Thursday, 14 June 2018

Brexit Britain is a country with a Royal Mail which lends new meaning to part-time Second World War soldiers in an old TV series called 'Dad's Army'

Dad's Army was, and is, a much-loved BBC television sitcom about the British Home Guard during the Second World War which ran from for nine series over 80 episodes for 11 years from 1968 to 1977 and regularly gained an audience of 18 million viewers. Its brilliant script writers, Jimmy Perry and David Croft, created a semi-credible squad of seven soldiers and attached a catch phrase to each one.

Now, tongue in cheek and complete with catch phrases, the Royal Mail, at the point of Britain's manifest confusion over Brexit, has issued a set of stamps to commemorate the show's 50th anniversary. Welsh MP Jonathan Edwards wrote : "Brilliant timing by Royal Mail to issue these Dad's Army stamps considering what we are debating over the next two days in the House of Commons." With further irony, Britain finds that, like Brexit, the actors, were not quite what they seemed to be.

Arthur Lowe played the leader of the troop, Captain Mainwaring. In the five years after the last episode of the series and before his death at the age of 66 in 1982, his alcoholism got worse and he was reduced to acting in pantomimes and touring theatre productions, sometimes passing out on stage or at dinner. A heavy smoker whose weight had ballooned, he was stricken by a fatal stroke in his dressing room at the Alexandra Theatre, Birmingham, before a performance of 'Home at Seven.' "You stupid boy" originated from that moment when Jimmy Perry told his father he wanted to make his way in the theatre.

John Le Mesurier, who died the year after Arthur, at the age of 71 and played Sergeant Wilson, was also a heavy drinker, although never noticeably drunk. In the year the series ended he collapsed in Australia and flew home, where he was diagnosed with cirrhosis of the liver and ordered to stop drinking and accepted that "it was the cumulative effect over the years that had done the damage." In his last 6 years he avoided spirits and drank only beer and smoked cannabis in those spells of  abstinence from alcohol.

James Beck had played Private Walker over six series, when he died at the age of 44 in 1973, suffering from pancreatitis which is invariably caused by alcoholism. Jimmy Perry commented that heavy drinking was common in show business at the time and that he paid little attention to his  habit until : "I saw Jimmy’s legs and they were purple. It was the last episode he appeared in before he died."

Clive Dunn, who played Lance Corporal Jack Jones, and is immortalised with "Don't panic", was the second youngest member of the cast when he played the role of its oldest member, whose military service in earlier wars with General Kitchener made him the most experienced member of the Walmington-on-Sea Home Guard. Not known to the public was the fact that his staunch socialist beliefs often caused him to fall out with Arthur Lowe, who was an active Conservative and when Clive was appointed an OBE in 1975, it was reported that Arthur would only accept a higher-rated honour from the Queen. He died six years ago at the age of 92.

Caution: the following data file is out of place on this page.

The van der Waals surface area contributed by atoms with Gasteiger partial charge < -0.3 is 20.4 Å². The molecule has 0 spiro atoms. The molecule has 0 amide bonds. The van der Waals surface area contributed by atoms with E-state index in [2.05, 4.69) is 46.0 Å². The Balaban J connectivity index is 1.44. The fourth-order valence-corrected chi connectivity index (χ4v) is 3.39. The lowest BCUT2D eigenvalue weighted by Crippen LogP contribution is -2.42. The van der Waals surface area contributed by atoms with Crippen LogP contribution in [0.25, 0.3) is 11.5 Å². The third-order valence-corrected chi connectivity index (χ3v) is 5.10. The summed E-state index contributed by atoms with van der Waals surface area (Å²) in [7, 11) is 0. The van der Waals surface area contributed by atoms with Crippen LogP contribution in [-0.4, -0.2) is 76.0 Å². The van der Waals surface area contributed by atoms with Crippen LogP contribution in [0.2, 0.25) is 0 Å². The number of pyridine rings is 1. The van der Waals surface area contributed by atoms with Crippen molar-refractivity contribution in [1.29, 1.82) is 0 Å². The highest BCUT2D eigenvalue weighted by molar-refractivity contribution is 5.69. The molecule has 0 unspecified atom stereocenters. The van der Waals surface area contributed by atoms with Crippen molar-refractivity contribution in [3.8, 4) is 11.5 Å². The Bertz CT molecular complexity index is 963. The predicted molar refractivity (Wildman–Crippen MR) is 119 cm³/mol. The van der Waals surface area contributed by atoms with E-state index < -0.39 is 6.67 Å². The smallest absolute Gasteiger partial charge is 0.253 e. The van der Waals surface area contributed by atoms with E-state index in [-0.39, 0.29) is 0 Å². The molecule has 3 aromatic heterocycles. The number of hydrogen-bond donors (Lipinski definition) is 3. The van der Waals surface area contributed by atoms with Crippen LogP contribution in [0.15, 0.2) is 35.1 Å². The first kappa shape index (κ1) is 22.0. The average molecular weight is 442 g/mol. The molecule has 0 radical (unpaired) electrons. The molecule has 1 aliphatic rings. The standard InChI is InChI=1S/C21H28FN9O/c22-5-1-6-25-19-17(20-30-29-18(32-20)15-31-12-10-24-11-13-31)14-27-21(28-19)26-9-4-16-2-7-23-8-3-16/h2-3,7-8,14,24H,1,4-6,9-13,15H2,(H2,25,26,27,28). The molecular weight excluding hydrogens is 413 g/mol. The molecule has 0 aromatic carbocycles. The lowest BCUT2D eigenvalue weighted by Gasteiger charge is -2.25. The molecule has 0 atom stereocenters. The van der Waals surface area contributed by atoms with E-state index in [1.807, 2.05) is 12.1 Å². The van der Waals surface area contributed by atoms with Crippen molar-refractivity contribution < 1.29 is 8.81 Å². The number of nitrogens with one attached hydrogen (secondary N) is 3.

Arthur Ridley was 72 when he first played the prostate-prone, ancient Private Godfrey and was perhaps the the most surprising member of the team. Born in 1896, he served as a captain in the Army during First World War, where he was riddled with shrapnel, bayoneted and hit on the head by a German soldier's rifle butt and then medically discharged in 1916. He then went into acting and distinguished himself both  in repertory theatre and also as a the writer of 30 plays, including 'The Ghost Train' in 1923. In the Second World War he actually served in the Home Guard in his home town of Caterham. He died at the age of 88 in 1984.

John Laurie, who played Private Frazer, died 3 years after the last episode of the Series in 1980 at the age of 83 and was the least happy member of the team. As a young stage actor in the 1920s and 30s he had played prized Shakespearean leads, including Hamlet, Richard III and Macbeth and featured in Olivier's three Shakespearean films. He couldn't quite reconcile his past with his present in Dad's Army and Ian Lavender recalled him saying : "I’ve played every part in Shakespeare, I was considered to be the finest Hamlet of the twenties and I had retired, and now I’m famous for doing this crap." Ironically it is as the chronically pessimistic Frazer epitomized in "We're doomed. Doomed." in that "crap" that he will always be remembered.

Ian Lavender, who is the only member of the team who is still alive at 72, first played Private Pike at the age of 22 and served his apprenticeship as an actor among the old hands in the cast. After the end of the last series he enjoyed a stage, tv, film and radio career interrupted by his operation for bladder cancer in 1993 and heart attack in 2004. When he appeared in 'Celebrity Mastermind' on BBC One in 1968, when presenter John Humphrys asked his name, fellow contestant Rick Wakeman shouted "Don't tell him, Pike!", in a reference to Captain Mainwaring's most famous line from Dad's Army.

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